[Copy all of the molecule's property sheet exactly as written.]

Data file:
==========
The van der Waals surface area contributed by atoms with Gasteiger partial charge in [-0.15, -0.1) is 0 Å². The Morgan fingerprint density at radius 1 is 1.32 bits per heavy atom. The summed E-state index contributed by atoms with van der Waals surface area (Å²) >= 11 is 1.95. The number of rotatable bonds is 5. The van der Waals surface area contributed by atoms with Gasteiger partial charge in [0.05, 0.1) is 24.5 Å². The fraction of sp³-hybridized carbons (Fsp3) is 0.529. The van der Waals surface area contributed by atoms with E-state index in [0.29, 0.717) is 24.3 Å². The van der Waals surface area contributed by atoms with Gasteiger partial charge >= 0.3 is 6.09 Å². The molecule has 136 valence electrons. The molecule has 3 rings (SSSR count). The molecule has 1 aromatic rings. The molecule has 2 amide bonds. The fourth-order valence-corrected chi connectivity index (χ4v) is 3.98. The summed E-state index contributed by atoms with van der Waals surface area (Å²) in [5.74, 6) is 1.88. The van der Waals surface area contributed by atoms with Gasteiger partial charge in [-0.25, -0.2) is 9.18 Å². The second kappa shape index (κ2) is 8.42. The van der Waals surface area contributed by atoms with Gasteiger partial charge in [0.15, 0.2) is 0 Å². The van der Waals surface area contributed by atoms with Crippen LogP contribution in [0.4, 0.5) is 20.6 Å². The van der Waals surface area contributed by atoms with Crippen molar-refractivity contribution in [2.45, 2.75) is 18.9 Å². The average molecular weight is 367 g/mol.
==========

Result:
The van der Waals surface area contributed by atoms with Gasteiger partial charge in [-0.15, -0.1) is 0 Å². The Morgan fingerprint density at radius 1 is 1.32 bits per heavy atom. The summed E-state index contributed by atoms with van der Waals surface area (Å²) >= 11 is 1.95. The number of rotatable bonds is 5. The van der Waals surface area contributed by atoms with Gasteiger partial charge in [0.05, 0.1) is 24.5 Å². The fraction of sp³-hybridized carbons (Fsp3) is 0.529. The van der Waals surface area contributed by atoms with E-state index in [0.29, 0.717) is 24.3 Å². The van der Waals surface area contributed by atoms with Gasteiger partial charge >= 0.3 is 6.09 Å². The molecule has 136 valence electrons. The molecule has 3 rings (SSSR count). The molecule has 1 aromatic rings. The molecule has 2 amide bonds. The fourth-order valence-corrected chi connectivity index (χ4v) is 3.98. The summed E-state index contributed by atoms with van der Waals surface area (Å²) in [5.74, 6) is 1.88. The van der Waals surface area contributed by atoms with Gasteiger partial charge in [-0.25, -0.2) is 9.18 Å². The second kappa shape index (κ2) is 8.42. The van der Waals surface area contributed by atoms with Gasteiger partial charge in [0.15, 0.2) is 0 Å². The van der Waals surface area contributed by atoms with Crippen LogP contribution in [0.4, 0.5) is 20.6 Å². The van der Waals surface area contributed by atoms with Crippen molar-refractivity contribution in [2.45, 2.75) is 18.9 Å². The average molecular weight is 367 g/mol.